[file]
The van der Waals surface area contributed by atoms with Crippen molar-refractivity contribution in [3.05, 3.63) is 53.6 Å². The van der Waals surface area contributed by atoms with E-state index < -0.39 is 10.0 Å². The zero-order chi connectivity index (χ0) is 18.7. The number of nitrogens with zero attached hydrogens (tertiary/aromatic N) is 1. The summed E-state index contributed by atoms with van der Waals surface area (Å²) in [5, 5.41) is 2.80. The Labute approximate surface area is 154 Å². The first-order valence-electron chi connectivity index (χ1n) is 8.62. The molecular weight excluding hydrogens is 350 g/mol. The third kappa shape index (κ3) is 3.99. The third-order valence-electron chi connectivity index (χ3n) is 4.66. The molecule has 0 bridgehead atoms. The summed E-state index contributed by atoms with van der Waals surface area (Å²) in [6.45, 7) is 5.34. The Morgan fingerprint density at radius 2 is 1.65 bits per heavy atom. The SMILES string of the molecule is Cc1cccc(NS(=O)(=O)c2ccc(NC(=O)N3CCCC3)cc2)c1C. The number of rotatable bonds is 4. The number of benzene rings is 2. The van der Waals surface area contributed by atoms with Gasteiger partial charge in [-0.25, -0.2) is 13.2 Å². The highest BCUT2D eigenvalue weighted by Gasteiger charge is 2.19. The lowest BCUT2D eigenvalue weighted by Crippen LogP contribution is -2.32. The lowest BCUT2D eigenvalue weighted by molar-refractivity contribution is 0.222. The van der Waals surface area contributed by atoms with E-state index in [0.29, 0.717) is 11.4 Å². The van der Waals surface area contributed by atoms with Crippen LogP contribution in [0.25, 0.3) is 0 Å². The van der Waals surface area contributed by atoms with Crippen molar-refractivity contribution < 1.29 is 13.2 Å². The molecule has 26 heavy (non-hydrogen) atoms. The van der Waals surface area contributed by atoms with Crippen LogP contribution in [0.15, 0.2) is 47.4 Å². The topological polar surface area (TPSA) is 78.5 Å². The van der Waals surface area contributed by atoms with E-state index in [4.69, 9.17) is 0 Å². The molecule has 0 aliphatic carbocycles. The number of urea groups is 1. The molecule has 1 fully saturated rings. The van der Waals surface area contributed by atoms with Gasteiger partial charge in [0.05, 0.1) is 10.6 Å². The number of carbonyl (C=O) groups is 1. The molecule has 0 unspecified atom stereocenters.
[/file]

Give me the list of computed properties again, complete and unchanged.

The van der Waals surface area contributed by atoms with Crippen molar-refractivity contribution in [3.05, 3.63) is 53.6 Å². The van der Waals surface area contributed by atoms with E-state index < -0.39 is 10.0 Å². The zero-order chi connectivity index (χ0) is 18.7. The number of nitrogens with zero attached hydrogens (tertiary/aromatic N) is 1. The summed E-state index contributed by atoms with van der Waals surface area (Å²) in [5, 5.41) is 2.80. The Labute approximate surface area is 154 Å². The first-order valence-electron chi connectivity index (χ1n) is 8.62. The molecular weight excluding hydrogens is 350 g/mol. The third kappa shape index (κ3) is 3.99. The third-order valence-electron chi connectivity index (χ3n) is 4.66. The molecule has 0 bridgehead atoms. The summed E-state index contributed by atoms with van der Waals surface area (Å²) in [6.45, 7) is 5.34. The Morgan fingerprint density at radius 2 is 1.65 bits per heavy atom. The SMILES string of the molecule is Cc1cccc(NS(=O)(=O)c2ccc(NC(=O)N3CCCC3)cc2)c1C. The number of rotatable bonds is 4. The number of benzene rings is 2. The van der Waals surface area contributed by atoms with Gasteiger partial charge in [-0.25, -0.2) is 13.2 Å². The highest BCUT2D eigenvalue weighted by Gasteiger charge is 2.19. The lowest BCUT2D eigenvalue weighted by Crippen LogP contribution is -2.32. The lowest BCUT2D eigenvalue weighted by molar-refractivity contribution is 0.222. The van der Waals surface area contributed by atoms with E-state index in [0.29, 0.717) is 11.4 Å². The van der Waals surface area contributed by atoms with Crippen LogP contribution in [0.25, 0.3) is 0 Å². The van der Waals surface area contributed by atoms with Crippen molar-refractivity contribution < 1.29 is 13.2 Å². The molecule has 26 heavy (non-hydrogen) atoms. The van der Waals surface area contributed by atoms with Crippen LogP contribution in [0.15, 0.2) is 47.4 Å². The topological polar surface area (TPSA) is 78.5 Å². The van der Waals surface area contributed by atoms with E-state index in [4.69, 9.17) is 0 Å². The molecule has 0 aliphatic carbocycles. The number of urea groups is 1. The molecule has 1 fully saturated rings. The van der Waals surface area contributed by atoms with Gasteiger partial charge in [0.05, 0.1) is 10.6 Å². The number of carbonyl (C=O) groups is 1. The molecule has 0 unspecified atom stereocenters.